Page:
Report: ARM-powered netbooks coming in June

Today, netbooks and Intel’s Atom processors are almost synonymous, and netbook makers who eschew the Atom typically pick x86 alternatives from Via or Intel itself. Well, that may change in a few months. DigiTimes reports that Qualcomm and Freescale are cooking up ARM-based netbooks for a launch at the Computex trade show in early June.

Quoting "sources at netbook makers," DigiTimes says Freescale will show a system powered by its i.MX51 system-on-a-chip and manufactured by Asus spin-off Pegatron Technology. EE Times reported in January that the i.MX51 processor itself "sells for less than $20" and should enable sub-$200 netbooks.

Similarly, Qualcomm will reportedly show a netbook based on its Snapdragon SoC built by contract manufacturer Wistron. And there’s more where that came from. Systems based on Nvidia’s Tegra SoCs will follow later—and MSI "has reportedly expressed interest in developing Tegra-based products." Asus and MSI are also considering whether to produce netbooks based on the Qualcomm offering.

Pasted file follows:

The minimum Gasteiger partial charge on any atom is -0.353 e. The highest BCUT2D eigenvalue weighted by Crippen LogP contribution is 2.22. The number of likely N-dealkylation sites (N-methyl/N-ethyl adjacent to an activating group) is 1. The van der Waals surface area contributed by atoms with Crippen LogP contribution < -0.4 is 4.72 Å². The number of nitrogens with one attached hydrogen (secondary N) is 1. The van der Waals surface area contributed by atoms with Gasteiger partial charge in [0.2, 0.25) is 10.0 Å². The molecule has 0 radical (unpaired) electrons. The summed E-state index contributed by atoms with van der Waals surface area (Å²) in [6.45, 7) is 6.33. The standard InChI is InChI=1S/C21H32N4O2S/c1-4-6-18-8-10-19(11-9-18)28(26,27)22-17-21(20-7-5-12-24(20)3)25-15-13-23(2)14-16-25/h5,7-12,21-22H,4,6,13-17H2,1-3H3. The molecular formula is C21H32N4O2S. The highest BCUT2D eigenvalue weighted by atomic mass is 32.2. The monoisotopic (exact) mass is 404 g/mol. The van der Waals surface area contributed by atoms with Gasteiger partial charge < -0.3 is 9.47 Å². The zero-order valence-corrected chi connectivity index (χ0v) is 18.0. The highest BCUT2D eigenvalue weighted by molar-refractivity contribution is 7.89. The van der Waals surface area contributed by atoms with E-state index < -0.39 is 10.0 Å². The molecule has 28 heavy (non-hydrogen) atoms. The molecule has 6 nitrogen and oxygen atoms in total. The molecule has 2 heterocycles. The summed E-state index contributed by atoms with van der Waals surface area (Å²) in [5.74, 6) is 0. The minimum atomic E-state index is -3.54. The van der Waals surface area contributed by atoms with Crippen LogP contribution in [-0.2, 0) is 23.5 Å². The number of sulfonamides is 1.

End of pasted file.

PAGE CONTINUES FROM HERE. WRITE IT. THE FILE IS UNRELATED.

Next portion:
Comments closed
    • MadManOriginal
    • 11 years ago

    So does ARM-powered mean these have a hand-crank battery charger standard?

    • Rza79
    • 11 years ago

    I don’t understand why people are spending so much attention to the nVidia Tegra. Even TechReport has a dedicated article about it. Is it because it’s nVidia or what? I mean there are way more powerfull chips out there already.
    Just to name a couple:
    – Freescale i.MX515 (1Ghz Cortex-A8 + some GPU)
    – TI OMAP3640 (1Ghz Cortex-A8 + SGX)
    – Qualcomm Snapdragon (1Ghz Scorpion CPU + Imageon)

    All three will run circles around the Tegra since it’s still ARM11 based.
    The only thing going for the Tegra 650 is the 1080p decode capability that the others don’t have. I can’t see how that can be major selling point on a netbook. (Qualcomm is releasing new Snapdragon chips that do support full 1080p)
    Fire up Linux and Tegra will be two times slower, if not more.

    • John59
    • 11 years ago